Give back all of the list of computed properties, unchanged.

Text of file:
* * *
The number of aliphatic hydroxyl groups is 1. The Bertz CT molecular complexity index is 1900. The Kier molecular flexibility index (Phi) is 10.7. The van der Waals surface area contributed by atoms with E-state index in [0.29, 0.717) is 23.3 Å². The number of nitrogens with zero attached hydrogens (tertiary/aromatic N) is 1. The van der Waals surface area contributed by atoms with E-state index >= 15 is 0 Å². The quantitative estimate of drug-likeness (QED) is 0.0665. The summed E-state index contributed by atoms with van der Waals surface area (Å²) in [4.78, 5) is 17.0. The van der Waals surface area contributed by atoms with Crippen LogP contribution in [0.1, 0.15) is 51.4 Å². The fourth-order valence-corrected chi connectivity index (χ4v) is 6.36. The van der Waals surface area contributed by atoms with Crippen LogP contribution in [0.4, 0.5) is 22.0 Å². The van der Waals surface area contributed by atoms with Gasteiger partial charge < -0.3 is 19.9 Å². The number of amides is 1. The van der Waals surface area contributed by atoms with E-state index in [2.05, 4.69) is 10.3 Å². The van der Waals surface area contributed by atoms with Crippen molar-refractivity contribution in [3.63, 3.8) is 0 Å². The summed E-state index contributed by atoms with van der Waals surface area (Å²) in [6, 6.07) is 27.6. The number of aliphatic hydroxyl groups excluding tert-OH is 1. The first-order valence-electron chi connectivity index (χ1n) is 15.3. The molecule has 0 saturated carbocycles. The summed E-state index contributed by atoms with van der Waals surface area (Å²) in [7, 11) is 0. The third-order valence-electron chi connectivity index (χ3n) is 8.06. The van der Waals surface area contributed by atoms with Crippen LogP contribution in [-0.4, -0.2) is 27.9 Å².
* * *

The number of aliphatic hydroxyl groups is 1. The Bertz CT molecular complexity index is 1900. The Kier molecular flexibility index (Phi) is 10.7. The van der Waals surface area contributed by atoms with E-state index in [0.29, 0.717) is 23.3 Å². The number of nitrogens with zero attached hydrogens (tertiary/aromatic N) is 1. The van der Waals surface area contributed by atoms with E-state index >= 15 is 0 Å². The quantitative estimate of drug-likeness (QED) is 0.0665. The summed E-state index contributed by atoms with van der Waals surface area (Å²) in [4.78, 5) is 17.0. The van der Waals surface area contributed by atoms with Crippen LogP contribution in [0.1, 0.15) is 51.4 Å². The fourth-order valence-corrected chi connectivity index (χ4v) is 6.36. The van der Waals surface area contributed by atoms with Crippen LogP contribution in [0.4, 0.5) is 22.0 Å². The van der Waals surface area contributed by atoms with Gasteiger partial charge < -0.3 is 19.9 Å². The number of amides is 1. The van der Waals surface area contributed by atoms with E-state index in [2.05, 4.69) is 10.3 Å². The van der Waals surface area contributed by atoms with Crippen molar-refractivity contribution in [3.63, 3.8) is 0 Å². The summed E-state index contributed by atoms with van der Waals surface area (Å²) in [6, 6.07) is 27.6. The number of aliphatic hydroxyl groups excluding tert-OH is 1. The first-order valence-electron chi connectivity index (χ1n) is 15.3. The molecule has 0 saturated carbocycles. The summed E-state index contributed by atoms with van der Waals surface area (Å²) in [7, 11) is 0. The third-order valence-electron chi connectivity index (χ3n) is 8.06. The van der Waals surface area contributed by atoms with Crippen LogP contribution in [-0.4, -0.2) is 27.9 Å².